Major new recommendations in this report include the following:

  • A definition of a dietary antioxidant is provided.
  • The Recommended Dietary Allowance (RDA) for vitamin E and selenium is the same for adult men and women regardless of age, representing the lack of specificity in data available.
  • The Recommended Dietary Allowance (RDA) for vitamin C is different for adult men and women due to women's smaller lean body mass.
  • α-Tocopherol alone is used for estimating vitamin E requirements and recommending daily vitamin E intake, since the other naturally occurring forms of vitamin E (β-, γ-, and δ-tocopherols and the tocotrienols) are not converted to α-tocopherol in the human and are recognized poorly by the α-tocopherol transfer protein in the liver.
  • Tolerable Upper Intake Levels (ULs) for vitamin C, vitamin E, and selenium are established.
  • Research recommendations for full-scale intervention trials to test the preventive potential of vitamin C, vitamin E, selenium, and β-carotene and other carotenoids for chronic disease are outlined. At the present time, there is no resolution of the possible impact of these nutrients or food components on chronic disease.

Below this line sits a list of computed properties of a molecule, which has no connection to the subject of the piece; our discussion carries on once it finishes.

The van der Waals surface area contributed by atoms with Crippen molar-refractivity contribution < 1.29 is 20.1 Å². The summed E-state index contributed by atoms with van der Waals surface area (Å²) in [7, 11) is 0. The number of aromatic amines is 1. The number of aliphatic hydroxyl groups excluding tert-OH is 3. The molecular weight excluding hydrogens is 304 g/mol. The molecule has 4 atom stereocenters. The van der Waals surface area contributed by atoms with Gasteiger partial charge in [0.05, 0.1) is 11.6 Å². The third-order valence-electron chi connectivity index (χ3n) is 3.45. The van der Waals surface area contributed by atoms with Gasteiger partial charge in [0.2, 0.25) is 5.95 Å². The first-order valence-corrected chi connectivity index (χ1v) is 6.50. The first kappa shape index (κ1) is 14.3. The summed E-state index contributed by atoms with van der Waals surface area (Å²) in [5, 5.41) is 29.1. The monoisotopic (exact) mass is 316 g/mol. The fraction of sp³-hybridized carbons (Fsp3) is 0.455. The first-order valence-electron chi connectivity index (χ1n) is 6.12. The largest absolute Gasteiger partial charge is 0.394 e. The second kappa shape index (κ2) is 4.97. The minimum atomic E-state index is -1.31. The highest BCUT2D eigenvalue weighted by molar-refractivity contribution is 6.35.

Dietary Reference Intakes (DRIs) are reference values that are quantitative estimates of nutrient intakes to be used for planning and assessing diets for apparently healthy people. They include Recommended Dietary Allowances (RDAs) as well as three other types of reference values (see Box S-1). Although the reference values are based on published data, the data were often scanty or drawn from studies that had limitations in addressing the question. Thus, scientific judgment was required for evaluating the evidence and in setting the reference values and is delineated for each nutrient in Chapter 5, Chapter 6, Chapter 7 through Chapter 8.

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Box S-1

Dietary Reference Intakes. Recommended Dietary Allowance (RDA): the dietary intake level that is sufficient to meet the nutrient requirement of nearly all (97 to 98 percent) healthy individuals in a particular life stage and gender group. Adequate Intake (more...)